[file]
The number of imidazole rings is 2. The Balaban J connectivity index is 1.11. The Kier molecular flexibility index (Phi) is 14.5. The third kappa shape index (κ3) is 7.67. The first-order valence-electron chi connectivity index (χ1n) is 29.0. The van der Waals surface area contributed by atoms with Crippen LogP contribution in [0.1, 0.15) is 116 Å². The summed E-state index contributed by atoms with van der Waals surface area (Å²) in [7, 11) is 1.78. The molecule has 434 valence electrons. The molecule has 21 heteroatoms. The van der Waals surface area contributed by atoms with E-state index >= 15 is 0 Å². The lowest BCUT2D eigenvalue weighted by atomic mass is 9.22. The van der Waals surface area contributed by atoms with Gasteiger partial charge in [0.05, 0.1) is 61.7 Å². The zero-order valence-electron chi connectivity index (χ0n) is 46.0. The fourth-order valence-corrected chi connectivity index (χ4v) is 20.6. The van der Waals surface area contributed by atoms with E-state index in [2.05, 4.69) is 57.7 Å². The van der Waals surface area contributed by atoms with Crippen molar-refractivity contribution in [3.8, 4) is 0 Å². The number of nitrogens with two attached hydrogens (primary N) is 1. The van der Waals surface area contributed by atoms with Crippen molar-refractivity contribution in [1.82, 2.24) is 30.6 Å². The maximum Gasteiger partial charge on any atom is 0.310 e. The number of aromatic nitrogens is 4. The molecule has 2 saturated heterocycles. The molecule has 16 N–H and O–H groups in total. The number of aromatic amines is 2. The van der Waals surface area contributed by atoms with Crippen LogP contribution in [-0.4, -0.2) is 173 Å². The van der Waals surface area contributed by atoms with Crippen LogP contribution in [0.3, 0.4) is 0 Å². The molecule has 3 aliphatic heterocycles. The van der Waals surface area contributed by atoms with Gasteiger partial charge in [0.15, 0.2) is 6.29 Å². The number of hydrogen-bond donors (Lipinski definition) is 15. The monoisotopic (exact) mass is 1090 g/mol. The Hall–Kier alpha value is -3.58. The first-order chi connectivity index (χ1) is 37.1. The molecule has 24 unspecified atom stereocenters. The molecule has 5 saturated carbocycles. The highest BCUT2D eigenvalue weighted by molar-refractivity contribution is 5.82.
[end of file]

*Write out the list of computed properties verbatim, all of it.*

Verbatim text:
The number of imidazole rings is 2. The Balaban J connectivity index is 1.11. The Kier molecular flexibility index (Phi) is 14.5. The third kappa shape index (κ3) is 7.67. The first-order valence-electron chi connectivity index (χ1n) is 29.0. The van der Waals surface area contributed by atoms with Crippen LogP contribution in [0.1, 0.15) is 116 Å². The summed E-state index contributed by atoms with van der Waals surface area (Å²) in [7, 11) is 1.78. The molecule has 434 valence electrons. The molecule has 21 heteroatoms. The van der Waals surface area contributed by atoms with E-state index >= 15 is 0 Å². The lowest BCUT2D eigenvalue weighted by atomic mass is 9.22. The van der Waals surface area contributed by atoms with Gasteiger partial charge in [0.05, 0.1) is 61.7 Å². The zero-order valence-electron chi connectivity index (χ0n) is 46.0. The fourth-order valence-corrected chi connectivity index (χ4v) is 20.6. The van der Waals surface area contributed by atoms with E-state index in [2.05, 4.69) is 57.7 Å². The van der Waals surface area contributed by atoms with Crippen molar-refractivity contribution in [3.8, 4) is 0 Å². The number of nitrogens with two attached hydrogens (primary N) is 1. The van der Waals surface area contributed by atoms with Crippen molar-refractivity contribution in [1.82, 2.24) is 30.6 Å². The maximum Gasteiger partial charge on any atom is 0.310 e. The number of aromatic nitrogens is 4. The molecule has 2 saturated heterocycles. The molecule has 16 N–H and O–H groups in total. The number of aromatic amines is 2. The van der Waals surface area contributed by atoms with Crippen LogP contribution in [-0.4, -0.2) is 173 Å². The van der Waals surface area contributed by atoms with Crippen LogP contribution in [0.3, 0.4) is 0 Å². The molecule has 3 aliphatic heterocycles. The van der Waals surface area contributed by atoms with Gasteiger partial charge in [0.15, 0.2) is 6.29 Å². The number of hydrogen-bond donors (Lipinski definition) is 15. The monoisotopic (exact) mass is 1090 g/mol. The Hall–Kier alpha value is -3.58. The first-order chi connectivity index (χ1) is 37.1. The molecule has 24 unspecified atom stereocenters. The molecule has 5 saturated carbocycles. The highest BCUT2D eigenvalue weighted by molar-refractivity contribution is 5.82.